What can Kevin Spacey teach enterprise?
The last few weekends I’ve been absorbed with watching The Americans, Broadwalk Empire and Breaking Bad. The common thread is that the new genre of ‘TV’ is rapidly going to NetFlix and/or Apple for extended distribution – and it is working. In the case of House of Cards, gone are the days when you had to wait from one week to another in order to catch up on your favorite show. Now you can get it on demand all in one go, from the get go.
In the above (edited) video, Kevin Spacey makes a powerful case for the refactoring of content distribution in recognition of the way the movie industry is going. He makes numerous statements that should serve as lessons for enterprise generally. And while the model he is discussing won’t transmute to every industry, there are broad lessons to be learned. Among other things:
Old v new: The tried and tested methods of the past are no longer relevant in a world where consumption habits are changing.
Data matters: Netflix was the only company willing to bet on a release of a full series in one go. Their data told them that model would work. I know that’s true from my own consumption patterns.
Omni-channel is gold: In Spacey’s example, he refers to the many ways in which movies can be consumed: TV, tablet, phone, laptop – basically any device, anywhere. If enterprise removes the consumption friction then the possibilities to connect become prize fruit.
Build with passion: Spacey talks about a ‘golden age’ where great content goes everywhere, gets talked about, gets foisted upon others. “All we have to do is give it them.” In business I wonder whether we have truly grasped what that means. There are examples. Nike with its FuelBand, attendant services and occasional email.
According to Wikipedia:
On July 18, 2013, Netflix earned the first Primetime Emmy Award nominations for original online only web television for the 65th Primetime Emmy Awards in 2013. House of Cards received nine of Netflix’s fourteen total nominations.
That’s impressive by any standards. But how does business get there? In Spacey’s example, it took the imagination, determination and sheer guts of a small number of people to believe in a project and then find the distribution channel willing to place the necessary bets.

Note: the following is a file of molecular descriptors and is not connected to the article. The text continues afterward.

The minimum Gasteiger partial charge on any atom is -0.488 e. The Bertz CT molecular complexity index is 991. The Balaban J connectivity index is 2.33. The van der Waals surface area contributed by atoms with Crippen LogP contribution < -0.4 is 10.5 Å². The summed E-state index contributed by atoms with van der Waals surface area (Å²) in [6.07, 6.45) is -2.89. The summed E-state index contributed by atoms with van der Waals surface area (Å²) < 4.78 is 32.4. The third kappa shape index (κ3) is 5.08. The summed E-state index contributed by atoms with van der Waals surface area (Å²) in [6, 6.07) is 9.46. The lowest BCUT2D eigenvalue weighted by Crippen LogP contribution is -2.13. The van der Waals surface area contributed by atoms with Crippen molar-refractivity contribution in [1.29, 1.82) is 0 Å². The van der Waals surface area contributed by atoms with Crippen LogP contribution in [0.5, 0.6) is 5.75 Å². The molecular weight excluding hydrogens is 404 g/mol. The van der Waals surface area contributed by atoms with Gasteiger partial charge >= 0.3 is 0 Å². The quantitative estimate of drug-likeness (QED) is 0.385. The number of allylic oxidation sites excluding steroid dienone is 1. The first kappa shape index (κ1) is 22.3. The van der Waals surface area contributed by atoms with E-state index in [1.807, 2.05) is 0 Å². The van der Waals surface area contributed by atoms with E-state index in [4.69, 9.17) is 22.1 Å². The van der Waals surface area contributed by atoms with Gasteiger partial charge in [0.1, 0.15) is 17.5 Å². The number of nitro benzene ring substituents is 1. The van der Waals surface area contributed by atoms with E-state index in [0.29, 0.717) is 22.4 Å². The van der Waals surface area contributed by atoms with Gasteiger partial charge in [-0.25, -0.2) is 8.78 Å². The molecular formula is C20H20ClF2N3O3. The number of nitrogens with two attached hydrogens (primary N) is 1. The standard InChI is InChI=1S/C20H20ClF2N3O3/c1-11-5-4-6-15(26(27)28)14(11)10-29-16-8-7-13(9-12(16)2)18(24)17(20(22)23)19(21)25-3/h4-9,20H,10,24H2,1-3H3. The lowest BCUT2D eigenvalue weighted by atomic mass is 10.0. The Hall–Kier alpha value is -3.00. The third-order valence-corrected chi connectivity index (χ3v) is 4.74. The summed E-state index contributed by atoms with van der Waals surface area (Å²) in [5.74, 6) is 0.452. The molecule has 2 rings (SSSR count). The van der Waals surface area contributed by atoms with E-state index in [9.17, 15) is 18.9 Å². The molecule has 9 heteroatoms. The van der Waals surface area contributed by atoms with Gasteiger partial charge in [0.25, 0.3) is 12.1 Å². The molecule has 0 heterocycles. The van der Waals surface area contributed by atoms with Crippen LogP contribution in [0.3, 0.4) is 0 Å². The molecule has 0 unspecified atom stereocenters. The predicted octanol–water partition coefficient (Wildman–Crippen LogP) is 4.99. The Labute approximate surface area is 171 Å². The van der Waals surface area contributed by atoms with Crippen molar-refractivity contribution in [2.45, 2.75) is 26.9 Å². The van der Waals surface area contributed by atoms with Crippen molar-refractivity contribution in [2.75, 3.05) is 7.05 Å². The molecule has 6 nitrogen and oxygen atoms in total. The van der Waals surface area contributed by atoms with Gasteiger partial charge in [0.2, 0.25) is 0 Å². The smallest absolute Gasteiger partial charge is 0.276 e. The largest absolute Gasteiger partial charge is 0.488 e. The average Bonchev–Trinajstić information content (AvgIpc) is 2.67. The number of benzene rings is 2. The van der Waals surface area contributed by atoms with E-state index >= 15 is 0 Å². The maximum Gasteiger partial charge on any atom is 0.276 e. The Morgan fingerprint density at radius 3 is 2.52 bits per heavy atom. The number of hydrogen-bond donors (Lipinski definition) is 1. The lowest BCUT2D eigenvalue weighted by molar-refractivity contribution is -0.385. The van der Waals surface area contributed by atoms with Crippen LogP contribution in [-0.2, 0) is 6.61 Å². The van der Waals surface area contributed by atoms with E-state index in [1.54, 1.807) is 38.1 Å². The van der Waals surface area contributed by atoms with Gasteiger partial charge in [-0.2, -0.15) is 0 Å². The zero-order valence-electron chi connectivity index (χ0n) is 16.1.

Lessons for all?
In the video, Spacey talks about the number of pilots – in tech we’d call them POCs – that get made each year and how so few get out the door to become full blown series. The amount of money involved is staggering: $300-400 million every year.
In tech I think about the numerous great ideas I’ve seen that never quite get the backing of the large vendors which could act as the distribution mechanism. It’s the same problem – an old model incapable of adapting to the new in the face of perceived risk.
Is the movie model unique? I don’t think so. Of course there are differences across industry but the basic idea of rethinking distribution still holds good. And it is one that is gaining attention. The YouTube movie above has been watched more than 1.5 million times since it was released some two months ago. I’m betting that’s not just because it is Kevin Spacey standing up but because the message is powerful in its own right and one that resonates with those interested in what Phil Wainewright calls ‘frictionless enterprise.’
Yes I watched that video with Kevin Spacey too. Since June 2011 I no longer have a TV in the house - and I can't believe I am saying this, but I don't miss it.
I don't need a TV any more as my own ways have watching and viewing things have changed considerably. "Give it to them and they will come" - I wonder if that will work.
Not only do you have Netflix you also have Amazon Prime (I am a member but watch very few shows there)
Kevin Spacey is right - the old ways of doing things especially in the TV business no longer work. 10 years ago everyone gave up their house phone / land line for cell phones - I wonder how long this next shift will occur.